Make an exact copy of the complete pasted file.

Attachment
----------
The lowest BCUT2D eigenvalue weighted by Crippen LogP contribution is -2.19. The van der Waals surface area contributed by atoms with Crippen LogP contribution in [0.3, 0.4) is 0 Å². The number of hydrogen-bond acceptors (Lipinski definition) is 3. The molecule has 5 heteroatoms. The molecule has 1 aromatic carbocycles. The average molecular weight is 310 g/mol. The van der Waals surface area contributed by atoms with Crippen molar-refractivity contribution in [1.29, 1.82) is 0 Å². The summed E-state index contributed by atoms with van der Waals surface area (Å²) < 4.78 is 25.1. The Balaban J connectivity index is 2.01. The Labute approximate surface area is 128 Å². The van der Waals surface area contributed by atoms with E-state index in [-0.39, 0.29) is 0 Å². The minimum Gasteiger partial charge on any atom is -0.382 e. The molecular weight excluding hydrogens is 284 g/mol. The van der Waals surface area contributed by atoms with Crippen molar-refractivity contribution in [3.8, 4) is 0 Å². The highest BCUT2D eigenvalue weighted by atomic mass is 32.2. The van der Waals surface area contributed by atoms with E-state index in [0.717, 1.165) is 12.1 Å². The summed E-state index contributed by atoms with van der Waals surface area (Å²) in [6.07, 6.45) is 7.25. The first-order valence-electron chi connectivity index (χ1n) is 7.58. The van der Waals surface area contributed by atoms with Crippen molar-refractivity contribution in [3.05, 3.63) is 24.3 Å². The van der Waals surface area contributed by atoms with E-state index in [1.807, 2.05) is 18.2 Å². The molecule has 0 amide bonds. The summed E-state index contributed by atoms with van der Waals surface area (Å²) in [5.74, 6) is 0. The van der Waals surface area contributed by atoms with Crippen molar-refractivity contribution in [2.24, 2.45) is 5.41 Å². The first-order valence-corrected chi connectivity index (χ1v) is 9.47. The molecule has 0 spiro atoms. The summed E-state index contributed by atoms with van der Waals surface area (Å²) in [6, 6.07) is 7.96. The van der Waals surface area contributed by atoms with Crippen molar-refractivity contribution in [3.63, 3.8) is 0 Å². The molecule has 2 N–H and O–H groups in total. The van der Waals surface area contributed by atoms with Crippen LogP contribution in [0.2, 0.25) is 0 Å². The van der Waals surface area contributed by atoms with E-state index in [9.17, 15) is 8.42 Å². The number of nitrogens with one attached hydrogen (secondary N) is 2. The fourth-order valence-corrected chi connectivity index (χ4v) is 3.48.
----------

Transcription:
The lowest BCUT2D eigenvalue weighted by Crippen LogP contribution is -2.19. The van der Waals surface area contributed by atoms with Crippen LogP contribution in [0.3, 0.4) is 0 Å². The number of hydrogen-bond acceptors (Lipinski definition) is 3. The molecule has 5 heteroatoms. The molecule has 1 aromatic carbocycles. The average molecular weight is 310 g/mol. The van der Waals surface area contributed by atoms with Crippen molar-refractivity contribution in [1.29, 1.82) is 0 Å². The summed E-state index contributed by atoms with van der Waals surface area (Å²) < 4.78 is 25.1. The Balaban J connectivity index is 2.01. The Labute approximate surface area is 128 Å². The van der Waals surface area contributed by atoms with E-state index in [-0.39, 0.29) is 0 Å². The minimum Gasteiger partial charge on any atom is -0.382 e. The molecular weight excluding hydrogens is 284 g/mol. The van der Waals surface area contributed by atoms with Crippen molar-refractivity contribution in [3.8, 4) is 0 Å². The highest BCUT2D eigenvalue weighted by atomic mass is 32.2. The van der Waals surface area contributed by atoms with E-state index in [0.717, 1.165) is 12.1 Å². The summed E-state index contributed by atoms with van der Waals surface area (Å²) in [6.07, 6.45) is 7.25. The first-order valence-electron chi connectivity index (χ1n) is 7.58. The van der Waals surface area contributed by atoms with Crippen molar-refractivity contribution in [3.05, 3.63) is 24.3 Å². The van der Waals surface area contributed by atoms with E-state index in [1.807, 2.05) is 18.2 Å². The molecule has 0 amide bonds. The summed E-state index contributed by atoms with van der Waals surface area (Å²) in [5.74, 6) is 0. The van der Waals surface area contributed by atoms with Crippen molar-refractivity contribution in [2.24, 2.45) is 5.41 Å². The first-order valence-corrected chi connectivity index (χ1v) is 9.47. The molecule has 0 spiro atoms. The summed E-state index contributed by atoms with van der Waals surface area (Å²) in [6, 6.07) is 7.96. The van der Waals surface area contributed by atoms with Crippen molar-refractivity contribution in [3.63, 3.8) is 0 Å². The molecule has 2 N–H and O–H groups in total. The van der Waals surface area contributed by atoms with Crippen LogP contribution in [0.2, 0.25) is 0 Å². The van der Waals surface area contributed by atoms with E-state index in [9.17, 15) is 8.42 Å². The number of nitrogens with one attached hydrogen (secondary N) is 2. The fourth-order valence-corrected chi connectivity index (χ4v) is 3.48.